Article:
Before we get into the foods that cause acne, let’s learn a little more about this condition. Acne or pimples are small, localized swellings on the skin which frequently become infected. Pimples generally appear during adolescence and clear up after maturity is complete. However, in some, they appear at various times and may continue into adulthood. Most commonly occurring on the face, they may also appear on the neck, chest, back, buttocks, arms, and thighs. About 80 percent of teenagers experience some degree of acne, while 20 percent suffer from the more severe form.
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The oil or sebaceous glands of the skin secrete a material (sebum) that lubricates the skin. During adolescence the male hormone (testosterone) is secreted in larger amounts by both the testes and ovaries. This stimulates increased production of sebum. The hair follicle into which the sebum is secreted bulges, and if the outlet is plugged, a “whitehead” forms. Melanin is present and appears as a “blackhead”. If the material becomes infected, inflammation around the hair follicle occurs, pus may form, and a full-blown pimple develops.
This condition manifests itself most frequently during adolescence. These are its causal factors”
- Hormones, particularly the androgens responsible for masculinization.
- Emotional stress.
- A diet that is poor in fruit, nuts, grains, legumes, vegetables, and rich in refined products, animal fats, and additives. A typical diet based on hamburgers, French-fries, and ice-cream or sweets is an example of the foods that cause acne.
Foods That Cause Acne
SUGARS: A diet that is rich in sugars and products made with them (candy, etc.) foster acne development. Therefore, the answer is yes! Sugar causes acne.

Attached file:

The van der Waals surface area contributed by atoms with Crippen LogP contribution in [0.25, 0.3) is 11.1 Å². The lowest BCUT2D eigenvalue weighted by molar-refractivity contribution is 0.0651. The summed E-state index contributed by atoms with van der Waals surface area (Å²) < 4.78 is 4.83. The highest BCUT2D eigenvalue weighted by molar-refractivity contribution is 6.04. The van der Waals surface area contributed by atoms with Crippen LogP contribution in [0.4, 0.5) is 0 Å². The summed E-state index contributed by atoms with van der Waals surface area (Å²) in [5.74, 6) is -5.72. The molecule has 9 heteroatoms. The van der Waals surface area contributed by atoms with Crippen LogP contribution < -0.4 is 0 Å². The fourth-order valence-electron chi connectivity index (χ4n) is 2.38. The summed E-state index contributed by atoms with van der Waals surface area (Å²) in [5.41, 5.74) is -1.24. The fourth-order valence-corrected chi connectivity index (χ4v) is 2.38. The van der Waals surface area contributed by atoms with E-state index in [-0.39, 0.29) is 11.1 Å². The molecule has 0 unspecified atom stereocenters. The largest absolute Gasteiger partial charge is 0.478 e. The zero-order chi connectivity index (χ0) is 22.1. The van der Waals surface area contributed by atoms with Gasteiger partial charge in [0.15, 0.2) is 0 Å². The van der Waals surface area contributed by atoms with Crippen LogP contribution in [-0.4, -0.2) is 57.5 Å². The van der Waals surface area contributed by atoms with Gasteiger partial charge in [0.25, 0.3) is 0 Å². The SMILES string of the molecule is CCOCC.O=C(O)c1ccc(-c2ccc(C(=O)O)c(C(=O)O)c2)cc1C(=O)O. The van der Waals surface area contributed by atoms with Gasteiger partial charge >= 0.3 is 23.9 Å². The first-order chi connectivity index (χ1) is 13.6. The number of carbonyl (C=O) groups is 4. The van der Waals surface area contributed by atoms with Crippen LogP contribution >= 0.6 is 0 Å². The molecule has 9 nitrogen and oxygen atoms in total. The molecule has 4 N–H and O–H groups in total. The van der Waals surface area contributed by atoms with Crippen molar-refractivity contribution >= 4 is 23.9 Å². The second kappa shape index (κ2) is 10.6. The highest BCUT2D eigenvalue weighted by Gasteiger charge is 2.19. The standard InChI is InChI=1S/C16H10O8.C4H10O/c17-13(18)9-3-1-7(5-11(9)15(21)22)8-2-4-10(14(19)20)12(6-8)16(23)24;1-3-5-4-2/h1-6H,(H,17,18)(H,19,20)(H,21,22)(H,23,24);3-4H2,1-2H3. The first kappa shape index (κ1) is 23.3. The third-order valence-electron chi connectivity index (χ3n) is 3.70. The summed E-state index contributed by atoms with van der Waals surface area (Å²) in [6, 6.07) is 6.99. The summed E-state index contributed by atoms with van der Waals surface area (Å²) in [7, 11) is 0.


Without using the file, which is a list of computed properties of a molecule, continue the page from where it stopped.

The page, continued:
REFINED BAKED GOODS: Sugar and refined flour and the products made with them (rolls, cookies, pastries, etc.) promote acne when eaten in large amounts daily.
SATURATED FATS: Fat consumption increases sebum secretion in the sebaceous glands. The hypertrophy and infection of these glands constitute acne. Sausages, pate, bacon, and dairy fats (butter, cream, etc.) are rich in saturated fats that intensify the effects of acne. Neither vegetable oils nor nuts, which contain predominantly unsaturated fats, have this effect. They benefit the skin. Saturated fats are on the top of the list of foods that cause acne.
MILK: There are cases in which acne improves when milk and dairy products are eliminated from the diet since they can exacerbate acne through allergic mechanisms.
CHOCOLATE: Chocolate contains saturated fats and sugar, both of which have a negative effect on acne. Although some skins are more sensitive to these effects than others, chocolate should be avoided in any case. Chocolate is one of the many foods that cause acne in adults.
SALT: Excess salt leads to fluid retention in the skin, which increases the inflammation of the sebaceous glands that cause acne.
Foods That Help Get Rid of Acne
FRUITS: All fruit aids urinary elimination of the waste products from the blood. Thus, they reduce the impurities that tend to accumulate in and on the skin. Some also provide abundant vitamin A in the form of beta-carotene and other carotenoids that help maintain healthy skin: mango, apricot, papaya, orange, and yellow fruits.
WHOLE GRAINS: Grains should be the top option for any acne diet plan. Their fiber helps relieve the symptoms of acne.
SOY: Soybeans, as well as all soy derivatives, particularly tofu and soymilk (beverage), provide phytoestrogens (vegetable hormones) that contribute to the necessary hormonal balance to prevent acne.
VITAMIN E: This vitamin acts in conjunction with vitamin A to maintain healthy cells. Wheat germ, nuts, vegetable oils, and avocados are good sources of this vitamin. Vitamin E supplements are also effective in acne treatment.
- George D. Pamplona-Roger, M.D. “Encyclopedia of Foods and Their Healing Power.” George D. Pamplona-Roger, M.D. Encyclopedia of Foods and Their Healing Power. Trans. Annette Melgosa. Vol. 2. Chai Wan: Editorial Safeliz, 2005. 331. [Foods that help get rid of acne]
- Hardinge, Mervyn G and Harold Shryock. “Family Medical Guide.” Hardinge, Mervyn G and Harold Shryock. Family Medical Guide. Ed. Marvin Moore and Bonnie Tyson-Flynn. Vol. Three. Oshawa; Washington, D.C.; Hagerstown: Pacific Press Publishing Association; Review and Herald Publishing Association, 1999. Three vols. 257-258. Print. [Foods that cause acne]
Last update on 2023-12-01 / Affiliate links / Images from Amazon Product Advertising API